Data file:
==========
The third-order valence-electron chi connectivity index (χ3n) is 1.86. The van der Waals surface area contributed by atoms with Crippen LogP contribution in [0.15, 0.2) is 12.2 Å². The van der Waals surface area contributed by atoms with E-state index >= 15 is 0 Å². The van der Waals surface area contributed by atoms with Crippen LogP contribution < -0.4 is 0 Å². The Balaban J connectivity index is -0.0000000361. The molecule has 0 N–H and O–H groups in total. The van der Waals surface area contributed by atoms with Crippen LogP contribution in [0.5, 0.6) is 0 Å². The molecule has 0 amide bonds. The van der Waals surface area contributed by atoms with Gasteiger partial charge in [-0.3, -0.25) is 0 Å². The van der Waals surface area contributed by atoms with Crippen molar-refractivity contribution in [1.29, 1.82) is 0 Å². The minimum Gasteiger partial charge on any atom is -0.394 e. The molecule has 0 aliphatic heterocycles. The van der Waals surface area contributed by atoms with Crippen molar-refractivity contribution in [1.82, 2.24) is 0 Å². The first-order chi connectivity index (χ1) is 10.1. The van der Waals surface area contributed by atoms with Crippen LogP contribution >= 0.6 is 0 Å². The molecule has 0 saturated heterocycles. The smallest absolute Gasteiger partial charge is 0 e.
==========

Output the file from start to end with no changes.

The third-order valence-electron chi connectivity index (χ3n) is 1.86. The van der Waals surface area contributed by atoms with Crippen LogP contribution in [0.15, 0.2) is 12.2 Å². The van der Waals surface area contributed by atoms with E-state index >= 15 is 0 Å². The van der Waals surface area contributed by atoms with Crippen LogP contribution < -0.4 is 0 Å². The Balaban J connectivity index is -0.0000000361. The molecule has 0 N–H and O–H groups in total. The van der Waals surface area contributed by atoms with Crippen LogP contribution in [0.5, 0.6) is 0 Å². The molecule has 0 amide bonds. The van der Waals surface area contributed by atoms with Gasteiger partial charge in [-0.3, -0.25) is 0 Å². The van der Waals surface area contributed by atoms with Crippen molar-refractivity contribution in [1.29, 1.82) is 0 Å². The minimum Gasteiger partial charge on any atom is -0.394 e. The molecule has 0 aliphatic heterocycles. The van der Waals surface area contributed by atoms with Crippen molar-refractivity contribution in [1.82, 2.24) is 0 Å². The first-order chi connectivity index (χ1) is 10.1. The van der Waals surface area contributed by atoms with Crippen LogP contribution >= 0.6 is 0 Å². The molecule has 0 saturated heterocycles. The smallest absolute Gasteiger partial charge is 0 e.